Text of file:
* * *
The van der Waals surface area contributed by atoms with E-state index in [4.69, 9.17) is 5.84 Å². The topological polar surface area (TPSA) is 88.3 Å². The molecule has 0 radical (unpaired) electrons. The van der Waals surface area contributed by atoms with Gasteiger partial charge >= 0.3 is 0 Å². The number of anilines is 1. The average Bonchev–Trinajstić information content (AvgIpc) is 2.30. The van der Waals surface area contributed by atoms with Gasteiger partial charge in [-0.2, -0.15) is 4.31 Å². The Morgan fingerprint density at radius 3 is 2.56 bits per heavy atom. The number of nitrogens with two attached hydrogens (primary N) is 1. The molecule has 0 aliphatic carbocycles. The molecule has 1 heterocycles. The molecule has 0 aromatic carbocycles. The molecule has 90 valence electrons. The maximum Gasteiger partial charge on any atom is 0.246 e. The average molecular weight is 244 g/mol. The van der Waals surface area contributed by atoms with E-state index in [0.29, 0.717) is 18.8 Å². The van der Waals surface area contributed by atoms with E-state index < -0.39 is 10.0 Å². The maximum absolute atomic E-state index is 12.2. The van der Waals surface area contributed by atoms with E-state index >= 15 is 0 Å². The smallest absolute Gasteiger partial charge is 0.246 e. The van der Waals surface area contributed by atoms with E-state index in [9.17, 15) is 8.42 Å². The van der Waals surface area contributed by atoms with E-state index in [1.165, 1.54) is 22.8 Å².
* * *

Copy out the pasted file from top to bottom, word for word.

The van der Waals surface area contributed by atoms with E-state index in [4.69, 9.17) is 5.84 Å². The topological polar surface area (TPSA) is 88.3 Å². The molecule has 0 radical (unpaired) electrons. The van der Waals surface area contributed by atoms with Gasteiger partial charge >= 0.3 is 0 Å². The number of anilines is 1. The average Bonchev–Trinajstić information content (AvgIpc) is 2.30. The van der Waals surface area contributed by atoms with Gasteiger partial charge in [-0.2, -0.15) is 4.31 Å². The Morgan fingerprint density at radius 3 is 2.56 bits per heavy atom. The number of nitrogens with two attached hydrogens (primary N) is 1. The molecule has 0 aliphatic carbocycles. The molecule has 1 heterocycles. The molecule has 0 aromatic carbocycles. The molecule has 90 valence electrons. The maximum Gasteiger partial charge on any atom is 0.246 e. The average molecular weight is 244 g/mol. The van der Waals surface area contributed by atoms with E-state index in [0.29, 0.717) is 18.8 Å². The van der Waals surface area contributed by atoms with E-state index < -0.39 is 10.0 Å². The maximum absolute atomic E-state index is 12.2. The van der Waals surface area contributed by atoms with E-state index >= 15 is 0 Å². The smallest absolute Gasteiger partial charge is 0.246 e. The van der Waals surface area contributed by atoms with E-state index in [9.17, 15) is 8.42 Å². The van der Waals surface area contributed by atoms with E-state index in [1.165, 1.54) is 22.8 Å².